Roy Brown and Paul Allen can both be sentenced to jail. But we can’t imprison the social problems, drug culture, and other factors that cause decent people to be homeless and desperate. We can’t use threats to keep control over the business culture, the laws, the loopholes, and the complacency within the financial industry which contribute to billion-dollar fraud. The psychology of deterrence doesn’t work on institutional relationships and abstract concepts. (It doesn’t work all that reliably on actual humans.) We need to find some other way to address these things.

Compassion for people suffering from hard times and driven to commit criminal acts is part of the answer. Dredging up hatred for certain individuals, who get swept up in a sea of self-reinforcing greed in a system that makes it so easy for them, doesn’t seem like such a helpful part of the puzzle.

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It sometimes feels like there’s no shortage of discussion about the unfairness of the government’s attacks on “benefits scroungers” on the interwebs, but when the problem will persist quite as enduringly and damagingly as this one perhaps that’s not surprising, and to be encouraged.

Of course, it’s not all the Tories’ fault. As a number of recent articles, such as those by Owen Jones and the Stumbling and Mumbling blog, have highlighted, Labour are also keen to enter the fray in battling this “evil” which haunts our land.

The thing is, this particular brand of government policy – the kind which doesn’t seem to take a position on the sweetheart deals that effectively let big corporations avoid paying huge tax bills, while cutting off support to thousands of terminally ill individuals – doesn’t even make sense on an ideological level.

The fury against “benefits scroungers” and work-shy layabouts supposedly milking the system purports to be concerned with our vital and scarce resources being unjustly drained from our troubled coffers. But there are far more legitimate benefits going unclaimed than there are illegitimate funds being lost to fraud, and both numbers are dwarfed by the costs of tax-avoidance.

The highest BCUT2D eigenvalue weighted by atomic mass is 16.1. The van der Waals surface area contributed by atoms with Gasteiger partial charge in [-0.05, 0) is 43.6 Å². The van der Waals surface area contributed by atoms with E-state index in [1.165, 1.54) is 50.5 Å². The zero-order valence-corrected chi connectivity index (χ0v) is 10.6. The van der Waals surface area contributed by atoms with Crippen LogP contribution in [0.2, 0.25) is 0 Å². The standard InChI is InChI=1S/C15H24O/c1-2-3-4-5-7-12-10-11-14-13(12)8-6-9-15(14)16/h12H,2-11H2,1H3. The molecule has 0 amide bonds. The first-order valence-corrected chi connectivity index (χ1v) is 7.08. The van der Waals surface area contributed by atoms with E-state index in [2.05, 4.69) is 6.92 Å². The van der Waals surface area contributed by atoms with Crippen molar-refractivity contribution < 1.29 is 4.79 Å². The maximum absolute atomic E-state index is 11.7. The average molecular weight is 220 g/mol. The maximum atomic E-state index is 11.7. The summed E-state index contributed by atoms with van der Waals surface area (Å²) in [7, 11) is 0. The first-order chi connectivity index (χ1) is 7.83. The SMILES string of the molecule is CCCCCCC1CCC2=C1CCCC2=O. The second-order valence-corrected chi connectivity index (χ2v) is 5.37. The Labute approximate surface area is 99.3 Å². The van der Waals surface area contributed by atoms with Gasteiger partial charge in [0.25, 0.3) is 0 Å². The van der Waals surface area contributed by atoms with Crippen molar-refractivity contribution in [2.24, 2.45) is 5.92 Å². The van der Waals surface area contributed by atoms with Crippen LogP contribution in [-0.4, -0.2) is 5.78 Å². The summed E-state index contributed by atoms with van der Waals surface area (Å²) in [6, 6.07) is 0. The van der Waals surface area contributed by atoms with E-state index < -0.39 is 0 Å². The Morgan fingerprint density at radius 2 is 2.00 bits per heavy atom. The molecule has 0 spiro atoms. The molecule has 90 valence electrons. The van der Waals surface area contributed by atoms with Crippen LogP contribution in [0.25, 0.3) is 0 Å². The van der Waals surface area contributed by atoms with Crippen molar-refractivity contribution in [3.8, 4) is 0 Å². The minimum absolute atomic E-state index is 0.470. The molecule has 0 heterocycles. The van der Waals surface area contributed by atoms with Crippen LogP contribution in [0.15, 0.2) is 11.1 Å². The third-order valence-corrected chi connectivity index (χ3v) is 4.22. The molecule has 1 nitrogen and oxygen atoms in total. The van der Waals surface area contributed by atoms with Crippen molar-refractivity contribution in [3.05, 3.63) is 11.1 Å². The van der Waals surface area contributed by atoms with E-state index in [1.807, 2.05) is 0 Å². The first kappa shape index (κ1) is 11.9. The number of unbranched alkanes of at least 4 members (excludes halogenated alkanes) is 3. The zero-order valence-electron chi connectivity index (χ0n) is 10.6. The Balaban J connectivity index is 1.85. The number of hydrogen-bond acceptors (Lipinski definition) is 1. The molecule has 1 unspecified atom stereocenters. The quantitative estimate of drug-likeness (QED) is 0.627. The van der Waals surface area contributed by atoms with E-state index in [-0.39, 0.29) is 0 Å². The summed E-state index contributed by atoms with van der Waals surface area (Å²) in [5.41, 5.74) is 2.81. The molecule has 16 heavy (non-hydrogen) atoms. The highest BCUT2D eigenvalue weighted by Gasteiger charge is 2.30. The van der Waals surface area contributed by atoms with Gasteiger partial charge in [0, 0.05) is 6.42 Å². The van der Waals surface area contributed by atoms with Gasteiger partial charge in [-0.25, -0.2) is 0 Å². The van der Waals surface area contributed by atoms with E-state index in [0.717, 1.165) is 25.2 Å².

If people’s outrage was solely or primarily motivated by economic concern, there wouldn’t be nearly as much focus and emphasis on the idea of the undeserving benefits claimant as there is, nor would the stereotype be so widespread.

The fact is, there are some people it’s just easier to feel contempt for.

You don’t need to be particularly choosy in selecting a tabloid to let fall open at random if you want a fair chance of reading something about people who don’t work as hard as you but get nicer stuff than you do because of Britain’s broken entitlements programme. And yet, the average available job in this country currently has twenty-three different people trying to get it.

The number of job-hunters looking for work includes the 67,000 public sector workers who lost their jobs in a three-month period last year. People who clearly were willing and able to do work that the government considers useful and important, but who now find that option no longer available to them.

The common “benefits scroungers” generalisation is a corrosive one, when you take any kind of detailed look at the demographics of people currently out of work. The idea that these people are a significant cause of the country’s problems, rather than unemployment being a symptom of much more complex issues, is laughable.

But the viscerally infuriating and frightening image of some chavvy youth with a hoody and a threatening regional accent, who just wants free hand-outs to spend on booze and wouldn’t know a work ethic if it slapped him in the face, is one that it’s hard to completely abandon.

And “evil” is not a word I can recall being applied to, say, tax-evading or -avoiding corporate activity, by any prominent politician.